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FDA warns of security flaw in Hospira infusion pumps

By Jim Finkle

BOSTON (Reuters) - The U.S. Food and Drug Administration on Friday advised hospitals not to use Hospira (NYSE:HSP) Inc's Symbiq infusion system, saying a security vulnerability could allow cyber attackers to take remote control of the system.

The agency issued the advisory some 10 days after the U.S. Department of Homeland Security warned of the vulnerability in the pump, which is used to deliver medications directly into the bloodstream of patients.

The FDA and DHS cited research from independent cyber security expert Billy Rios, who found that remote attacks could be launched on patients by accessing a hospital's network.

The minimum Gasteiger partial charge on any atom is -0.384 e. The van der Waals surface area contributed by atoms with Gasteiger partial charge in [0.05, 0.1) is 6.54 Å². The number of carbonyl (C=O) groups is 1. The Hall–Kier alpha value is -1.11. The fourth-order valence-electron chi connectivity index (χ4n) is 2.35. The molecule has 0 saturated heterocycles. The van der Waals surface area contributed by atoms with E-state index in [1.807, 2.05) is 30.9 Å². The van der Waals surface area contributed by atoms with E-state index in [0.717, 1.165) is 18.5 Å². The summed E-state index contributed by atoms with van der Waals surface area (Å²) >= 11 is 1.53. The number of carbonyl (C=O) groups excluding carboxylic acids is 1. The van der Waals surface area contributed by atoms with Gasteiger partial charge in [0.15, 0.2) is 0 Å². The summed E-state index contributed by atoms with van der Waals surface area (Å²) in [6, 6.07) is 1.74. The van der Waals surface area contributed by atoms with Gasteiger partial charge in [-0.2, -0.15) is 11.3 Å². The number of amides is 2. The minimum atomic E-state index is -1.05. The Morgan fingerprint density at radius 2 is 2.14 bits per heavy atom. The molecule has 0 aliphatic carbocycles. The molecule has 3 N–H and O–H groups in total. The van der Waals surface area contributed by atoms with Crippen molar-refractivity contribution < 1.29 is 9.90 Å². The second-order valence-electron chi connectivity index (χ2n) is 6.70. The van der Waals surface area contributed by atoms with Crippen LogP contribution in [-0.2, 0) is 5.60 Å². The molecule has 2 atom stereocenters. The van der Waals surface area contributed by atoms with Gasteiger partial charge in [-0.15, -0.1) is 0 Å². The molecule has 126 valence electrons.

Both the FDA and DHS said they know of no cases where such an attack has been launched, but the FDA said in its advisory that it strongly encouraged healthcare facilities to stop using the Symbiq infusion pump system and move to other devices.

"This (vulnerability) could allow an unauthorized user to control the device and change the dosage the pump delivers, which could lead to over- or under-infusion of critical patient therapies," the FDA said in its warning.

It was the first time the FDA has advised healthcare providers to discontinue use of a medical device because of a cyber-security...